Perhaps this is some kind of diary, the sort I kept when I was younger and before self-analysis and paranoid partners put an end to the past time. Who knows? Least of all me, but I have the feeling that the clutter of thoughts rattling round my head are about to outgrow their space and I need to do something fast. Time to brain dump and hopefully receive some balanced and thought provoking replies from anyone else interested.

Here's an example, slightly old, but still rubbing me raw.

Was I the only one who missed the irony of two news items breaking on the same day, or did I miss some off stage incredulity that I should be tapping into? I'm talking about Paul McCartney's financial battle with Haggling Heather, to the tune of something like a £7 million pay off, while a UK soldier is offered £250,000 (only after fighting for a revised settlement) to pay for the 24-hour care and specially adapted house he will need (for the rest of his life) after being blown apart in Iraq. If there are any journalists with a conscience, they must have been on a tea break when this got through.

And what about today's Missed Point? The 10-year old Indian children sweat-shopping round the clock, just to ensure that our own 10-year olds have their GAP Christmas outfits in time. No, to be absolutely fair, the journalists have highlighted this part (or how else would I know about it?), but they seem to have overlooked the real horror tucked away in GAP's response. See if you can spot it?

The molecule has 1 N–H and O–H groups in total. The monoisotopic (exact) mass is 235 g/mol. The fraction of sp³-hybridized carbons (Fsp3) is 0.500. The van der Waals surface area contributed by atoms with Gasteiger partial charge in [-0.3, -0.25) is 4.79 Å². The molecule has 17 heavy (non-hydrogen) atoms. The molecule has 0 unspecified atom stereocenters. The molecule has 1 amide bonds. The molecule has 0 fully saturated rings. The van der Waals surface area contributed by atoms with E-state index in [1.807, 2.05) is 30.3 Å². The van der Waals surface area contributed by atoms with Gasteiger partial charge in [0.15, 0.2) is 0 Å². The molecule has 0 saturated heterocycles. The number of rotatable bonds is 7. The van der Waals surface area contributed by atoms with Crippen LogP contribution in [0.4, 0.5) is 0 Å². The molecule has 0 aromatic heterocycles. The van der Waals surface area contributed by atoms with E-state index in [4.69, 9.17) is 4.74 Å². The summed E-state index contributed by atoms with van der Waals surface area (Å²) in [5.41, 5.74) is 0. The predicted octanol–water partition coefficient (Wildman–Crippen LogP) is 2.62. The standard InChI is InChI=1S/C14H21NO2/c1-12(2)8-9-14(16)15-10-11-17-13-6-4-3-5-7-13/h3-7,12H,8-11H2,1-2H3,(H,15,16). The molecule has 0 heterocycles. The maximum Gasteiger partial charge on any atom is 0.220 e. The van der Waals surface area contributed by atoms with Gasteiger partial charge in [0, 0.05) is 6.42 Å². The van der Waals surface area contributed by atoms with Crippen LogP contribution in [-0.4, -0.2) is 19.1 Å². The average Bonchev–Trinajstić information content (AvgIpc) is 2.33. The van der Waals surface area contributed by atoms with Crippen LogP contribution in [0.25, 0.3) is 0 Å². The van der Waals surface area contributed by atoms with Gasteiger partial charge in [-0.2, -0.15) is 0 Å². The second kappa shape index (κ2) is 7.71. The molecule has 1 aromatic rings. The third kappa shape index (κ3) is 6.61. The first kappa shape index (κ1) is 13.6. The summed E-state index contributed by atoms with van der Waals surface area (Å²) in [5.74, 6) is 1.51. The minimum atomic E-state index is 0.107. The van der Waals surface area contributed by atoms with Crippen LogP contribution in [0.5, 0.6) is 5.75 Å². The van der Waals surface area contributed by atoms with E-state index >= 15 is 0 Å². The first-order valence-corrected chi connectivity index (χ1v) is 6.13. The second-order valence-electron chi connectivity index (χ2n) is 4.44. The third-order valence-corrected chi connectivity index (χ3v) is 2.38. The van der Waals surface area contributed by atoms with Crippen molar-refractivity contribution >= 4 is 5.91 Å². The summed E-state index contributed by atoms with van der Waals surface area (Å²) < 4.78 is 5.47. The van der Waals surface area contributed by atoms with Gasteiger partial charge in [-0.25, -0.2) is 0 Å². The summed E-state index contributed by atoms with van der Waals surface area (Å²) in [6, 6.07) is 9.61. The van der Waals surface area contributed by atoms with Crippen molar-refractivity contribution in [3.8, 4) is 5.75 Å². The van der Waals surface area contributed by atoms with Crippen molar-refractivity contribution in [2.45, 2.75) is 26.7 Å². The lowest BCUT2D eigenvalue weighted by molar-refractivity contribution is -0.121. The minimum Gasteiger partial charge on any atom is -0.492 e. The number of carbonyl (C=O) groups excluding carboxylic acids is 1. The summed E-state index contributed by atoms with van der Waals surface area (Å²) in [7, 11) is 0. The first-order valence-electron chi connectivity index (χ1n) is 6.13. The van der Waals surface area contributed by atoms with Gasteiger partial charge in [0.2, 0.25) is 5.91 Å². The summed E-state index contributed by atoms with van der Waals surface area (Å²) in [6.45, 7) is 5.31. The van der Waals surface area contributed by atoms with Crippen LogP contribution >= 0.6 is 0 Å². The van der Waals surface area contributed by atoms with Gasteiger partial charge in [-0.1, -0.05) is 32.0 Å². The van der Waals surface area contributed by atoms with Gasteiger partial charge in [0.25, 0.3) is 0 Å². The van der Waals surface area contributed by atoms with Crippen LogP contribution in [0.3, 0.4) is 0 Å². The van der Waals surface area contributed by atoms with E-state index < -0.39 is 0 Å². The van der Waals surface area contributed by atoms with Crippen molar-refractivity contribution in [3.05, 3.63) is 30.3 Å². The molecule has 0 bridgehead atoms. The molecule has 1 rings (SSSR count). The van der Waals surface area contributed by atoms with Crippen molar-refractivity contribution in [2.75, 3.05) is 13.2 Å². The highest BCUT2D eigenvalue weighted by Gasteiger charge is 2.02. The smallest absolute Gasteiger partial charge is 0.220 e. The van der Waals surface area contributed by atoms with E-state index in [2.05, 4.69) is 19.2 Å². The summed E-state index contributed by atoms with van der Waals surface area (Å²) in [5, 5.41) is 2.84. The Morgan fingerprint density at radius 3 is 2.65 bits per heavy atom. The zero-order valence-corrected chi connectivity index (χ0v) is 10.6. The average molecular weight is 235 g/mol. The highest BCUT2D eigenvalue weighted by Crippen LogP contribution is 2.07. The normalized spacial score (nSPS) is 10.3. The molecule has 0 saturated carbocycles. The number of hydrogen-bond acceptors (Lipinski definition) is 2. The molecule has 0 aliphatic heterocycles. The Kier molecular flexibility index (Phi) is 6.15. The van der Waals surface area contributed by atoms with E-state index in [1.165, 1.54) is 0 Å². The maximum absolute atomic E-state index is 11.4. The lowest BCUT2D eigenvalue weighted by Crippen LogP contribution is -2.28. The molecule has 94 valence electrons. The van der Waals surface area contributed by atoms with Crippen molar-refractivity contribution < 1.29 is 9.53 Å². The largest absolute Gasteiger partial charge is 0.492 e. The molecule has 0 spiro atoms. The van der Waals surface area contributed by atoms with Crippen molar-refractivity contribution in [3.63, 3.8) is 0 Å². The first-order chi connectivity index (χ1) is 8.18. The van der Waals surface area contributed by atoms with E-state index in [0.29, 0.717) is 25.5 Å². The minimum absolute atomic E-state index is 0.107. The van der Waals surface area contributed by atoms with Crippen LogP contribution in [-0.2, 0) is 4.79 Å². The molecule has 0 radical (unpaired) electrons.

In 2004, when it launched its social audit, it (GAP) admitted that forced labour, child labour, wages below the minimum wage, physical punishment and coercion were among abuses it had found at some factories producing garments for it. It added that it had terminated contracts with 136 suppliers as a consequence. The Observer, 28.10.07

So, 136 suppliers have lost their business. Good, but where will the business go next. China? Who knows? But certainly not back to the more expensive place they came from, where wages and social support (are supposed to) exist.

Got it?? If not, try watching Michael Moore's 'The Big One'.

And in the rest of my, very small world, life goes on, relentlessly. Daughter, Lucy, is planning her future far from home and I am encouraging her all the way, though every cell in my body wishes it could be otherwise. As I write, she is filling out her forms to become a French citizen.

New husband, still wearing well after one week of married life and much loved for most of the 5 years we have known each other. This morning we took our horses out for an autumn ride (cold, damp and too close to winter) and remembered how much we missed being with them. We are planning a trip to Utah beach within the next few days for a last gallop before hibernation (ours and theirs). Roll on summer …. in Italy.